Archive for the ‘health service’ Category

October 2012: Sunday Times: “My Week” diary piece

Thursday, November 1st, 2012

The article below was a diary piece for the Sunday Times (Irish edition) published in October 2012 (this is the original piece – published article was slightly different due to editing.)

John Reynolds Sunday Times Oct2012 (opens PDF document)

AS a part-time freelance business journalist, many of the Irish businesspeople I speak to in the course of my work are often on a plane or just getting on one when I contact them.

This week though I’m notching up a few air miles of my own to attend a TedX conference in Baghdad followed by a few days in Dubai to meet some supporters of my charity project 4Basra.

I’m interested to meet a few of the TedX speakers while also seeking inspiration for potential social business ideas that might generate funds for my Vienna-based colleague who organises life-saving operations in Europe for children from Basra.

Amongst a United Nations of passengers on the Emirates flight from Dublin – which makes for interesting people-watching as we board the plane – the service, food and attention to detail on it and the Dubai-Baghdad journey are all the more noticeable compared to the more workhorse, shorter flights that our island relies on.


THE Iraqi capital’s airport has seen better days and although an official from the Prime Minister’s office whisks me past my fellow passengers through a fast-track route, their efforts are unfortunately hampered by a 45-minute wait for the suitcase I had checked in.

We then take “Route Irish” (a title immortalised in a film by Ken Loach) in their Land Cruiser, passing workers who are landscaping the central reservations and verges of the road from the airport towards Baghdad city centre which was the scene of so many bomb attacks up until around 2006.

While it may now be safe, the following day two bombs explode beside a market in the Khadimiya district, killing 11 people and wounding 38 more.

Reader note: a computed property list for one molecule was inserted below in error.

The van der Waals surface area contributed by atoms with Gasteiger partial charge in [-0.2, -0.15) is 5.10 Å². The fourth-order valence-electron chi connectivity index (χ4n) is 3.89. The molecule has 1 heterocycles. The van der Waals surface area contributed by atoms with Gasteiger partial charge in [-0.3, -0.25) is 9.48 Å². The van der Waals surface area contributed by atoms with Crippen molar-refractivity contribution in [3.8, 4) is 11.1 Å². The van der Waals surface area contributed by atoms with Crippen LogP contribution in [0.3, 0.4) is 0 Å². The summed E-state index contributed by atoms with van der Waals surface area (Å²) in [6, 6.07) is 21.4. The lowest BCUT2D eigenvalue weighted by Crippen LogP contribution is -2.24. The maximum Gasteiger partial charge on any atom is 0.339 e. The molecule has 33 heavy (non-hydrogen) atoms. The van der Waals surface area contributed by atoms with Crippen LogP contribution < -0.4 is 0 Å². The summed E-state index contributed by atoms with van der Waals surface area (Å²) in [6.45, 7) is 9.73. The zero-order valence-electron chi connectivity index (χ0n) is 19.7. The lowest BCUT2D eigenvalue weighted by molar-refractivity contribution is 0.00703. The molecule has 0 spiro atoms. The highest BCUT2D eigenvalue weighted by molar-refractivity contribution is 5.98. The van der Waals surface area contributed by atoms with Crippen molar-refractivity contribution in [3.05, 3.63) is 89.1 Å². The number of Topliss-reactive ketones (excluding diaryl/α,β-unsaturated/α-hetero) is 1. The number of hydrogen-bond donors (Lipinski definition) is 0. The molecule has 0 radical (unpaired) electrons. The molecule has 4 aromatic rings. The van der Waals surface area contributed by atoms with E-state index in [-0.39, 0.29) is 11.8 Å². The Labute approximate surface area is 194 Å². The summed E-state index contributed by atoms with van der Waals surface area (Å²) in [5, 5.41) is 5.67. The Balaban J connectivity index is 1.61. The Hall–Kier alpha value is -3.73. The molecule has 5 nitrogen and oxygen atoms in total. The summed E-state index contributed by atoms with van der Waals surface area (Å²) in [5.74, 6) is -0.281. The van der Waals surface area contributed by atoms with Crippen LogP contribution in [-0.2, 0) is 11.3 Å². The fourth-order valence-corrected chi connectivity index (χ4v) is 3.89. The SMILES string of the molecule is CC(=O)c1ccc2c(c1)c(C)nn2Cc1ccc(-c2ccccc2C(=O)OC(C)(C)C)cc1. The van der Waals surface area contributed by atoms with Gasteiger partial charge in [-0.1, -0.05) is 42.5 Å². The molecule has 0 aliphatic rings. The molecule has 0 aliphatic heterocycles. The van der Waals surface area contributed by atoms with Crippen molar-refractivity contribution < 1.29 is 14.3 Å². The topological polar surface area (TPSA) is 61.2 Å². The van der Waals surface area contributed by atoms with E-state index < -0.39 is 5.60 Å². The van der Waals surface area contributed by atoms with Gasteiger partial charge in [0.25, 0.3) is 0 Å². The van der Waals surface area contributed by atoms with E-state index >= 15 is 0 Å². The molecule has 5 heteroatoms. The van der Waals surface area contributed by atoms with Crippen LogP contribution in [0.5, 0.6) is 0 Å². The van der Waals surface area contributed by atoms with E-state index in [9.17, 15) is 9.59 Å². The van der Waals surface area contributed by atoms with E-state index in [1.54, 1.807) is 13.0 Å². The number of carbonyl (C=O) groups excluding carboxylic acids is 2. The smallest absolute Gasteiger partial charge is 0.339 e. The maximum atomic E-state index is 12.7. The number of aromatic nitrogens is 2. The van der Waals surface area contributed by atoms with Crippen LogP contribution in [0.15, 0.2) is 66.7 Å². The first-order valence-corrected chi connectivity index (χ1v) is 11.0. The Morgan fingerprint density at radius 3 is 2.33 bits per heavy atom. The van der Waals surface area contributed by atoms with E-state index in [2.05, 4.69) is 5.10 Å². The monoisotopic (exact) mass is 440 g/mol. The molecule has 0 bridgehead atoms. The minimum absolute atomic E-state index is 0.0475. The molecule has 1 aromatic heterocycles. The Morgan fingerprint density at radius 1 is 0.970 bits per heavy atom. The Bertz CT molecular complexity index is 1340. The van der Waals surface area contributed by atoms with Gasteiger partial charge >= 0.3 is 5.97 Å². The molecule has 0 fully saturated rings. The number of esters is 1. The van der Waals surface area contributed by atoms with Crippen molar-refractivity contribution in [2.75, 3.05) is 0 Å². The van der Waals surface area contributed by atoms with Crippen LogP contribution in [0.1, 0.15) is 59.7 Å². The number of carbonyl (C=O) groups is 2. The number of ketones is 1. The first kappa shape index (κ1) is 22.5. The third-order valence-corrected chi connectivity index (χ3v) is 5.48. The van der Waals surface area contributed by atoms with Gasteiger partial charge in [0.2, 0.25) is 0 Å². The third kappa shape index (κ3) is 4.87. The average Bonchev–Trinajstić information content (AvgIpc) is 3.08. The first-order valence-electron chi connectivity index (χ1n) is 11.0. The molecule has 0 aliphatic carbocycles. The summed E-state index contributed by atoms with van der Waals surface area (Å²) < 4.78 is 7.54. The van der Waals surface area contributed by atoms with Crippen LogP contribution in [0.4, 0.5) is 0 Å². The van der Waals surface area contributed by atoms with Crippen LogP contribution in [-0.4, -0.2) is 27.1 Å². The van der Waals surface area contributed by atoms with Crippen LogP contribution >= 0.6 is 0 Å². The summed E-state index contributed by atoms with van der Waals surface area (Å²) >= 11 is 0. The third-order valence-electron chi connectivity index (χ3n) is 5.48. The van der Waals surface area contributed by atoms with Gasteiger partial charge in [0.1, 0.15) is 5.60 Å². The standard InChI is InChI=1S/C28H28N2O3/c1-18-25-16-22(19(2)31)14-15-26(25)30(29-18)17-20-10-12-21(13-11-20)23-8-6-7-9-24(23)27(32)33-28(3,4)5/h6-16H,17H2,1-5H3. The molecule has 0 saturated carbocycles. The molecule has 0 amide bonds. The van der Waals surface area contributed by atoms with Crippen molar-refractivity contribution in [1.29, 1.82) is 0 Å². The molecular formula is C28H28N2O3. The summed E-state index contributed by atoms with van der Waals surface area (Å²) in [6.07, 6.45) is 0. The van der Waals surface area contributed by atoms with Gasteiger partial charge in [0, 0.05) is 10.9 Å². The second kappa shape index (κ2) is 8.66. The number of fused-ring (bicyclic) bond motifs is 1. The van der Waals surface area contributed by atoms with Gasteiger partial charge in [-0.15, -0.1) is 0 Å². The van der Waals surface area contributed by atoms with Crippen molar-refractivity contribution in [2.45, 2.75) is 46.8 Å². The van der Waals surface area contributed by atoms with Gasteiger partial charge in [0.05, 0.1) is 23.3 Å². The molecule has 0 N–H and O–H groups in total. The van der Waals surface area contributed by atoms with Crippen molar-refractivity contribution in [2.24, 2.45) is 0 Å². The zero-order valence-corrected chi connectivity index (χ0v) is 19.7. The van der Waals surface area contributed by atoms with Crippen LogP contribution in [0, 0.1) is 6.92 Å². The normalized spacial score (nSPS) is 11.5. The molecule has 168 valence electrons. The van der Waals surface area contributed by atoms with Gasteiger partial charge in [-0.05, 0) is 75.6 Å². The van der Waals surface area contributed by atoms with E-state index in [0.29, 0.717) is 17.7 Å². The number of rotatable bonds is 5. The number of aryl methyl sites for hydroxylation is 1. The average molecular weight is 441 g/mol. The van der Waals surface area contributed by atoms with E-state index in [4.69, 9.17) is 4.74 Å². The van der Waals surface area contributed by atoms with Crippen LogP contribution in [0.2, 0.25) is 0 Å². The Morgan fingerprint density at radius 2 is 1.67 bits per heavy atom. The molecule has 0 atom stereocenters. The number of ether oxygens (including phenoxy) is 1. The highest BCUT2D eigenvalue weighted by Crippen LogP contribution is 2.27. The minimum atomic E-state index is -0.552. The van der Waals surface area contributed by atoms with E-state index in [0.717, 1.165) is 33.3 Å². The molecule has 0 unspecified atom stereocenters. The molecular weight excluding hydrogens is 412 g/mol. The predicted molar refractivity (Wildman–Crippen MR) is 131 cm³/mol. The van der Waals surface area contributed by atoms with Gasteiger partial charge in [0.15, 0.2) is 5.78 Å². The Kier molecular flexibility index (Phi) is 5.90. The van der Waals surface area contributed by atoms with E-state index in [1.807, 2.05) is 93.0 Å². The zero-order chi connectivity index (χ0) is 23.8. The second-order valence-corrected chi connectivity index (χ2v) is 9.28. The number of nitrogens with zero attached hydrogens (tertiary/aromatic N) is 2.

Unable to find the location of a meeting where a group of students experimented with a 3-D printer, using it to design a logo and then print a three-dimensional mock-up of it, I organise a lift for the following afternoon with a friend of the organiser.

Declining my offer to contribute to his next fill-up, engineering student Mujtaba takes an indirect route through numerous checkpoints and several different parts of the city so we can drop off three of his fellow students who have also availed of a lift. We also collect Susu, the only female member of the group.

Zawra Park in the city centre is where I meet US-based Iraqi Bilal Ghalib who is behind this project, which aims to inspire young people to nurture their creative minds by experimenting with software, art, materials and gadgets.

We take panoramic photos to hopefully be uploaded to Google Streetview, so that the wider world can see there are playgrounds, fast food and toy stalls, boating lake and a zoo here and that Baghdad isn’t just about bombs and checkpoints.

After joining the group for a ride on the park’s Ferris wheel with views over the city as the light fades, the group lark around and strike various poses taking dozens of photos of each other. “We’re taking so many because we don’t have very many happy memories,” says Layth, a TedX volunteer who is studying medicine.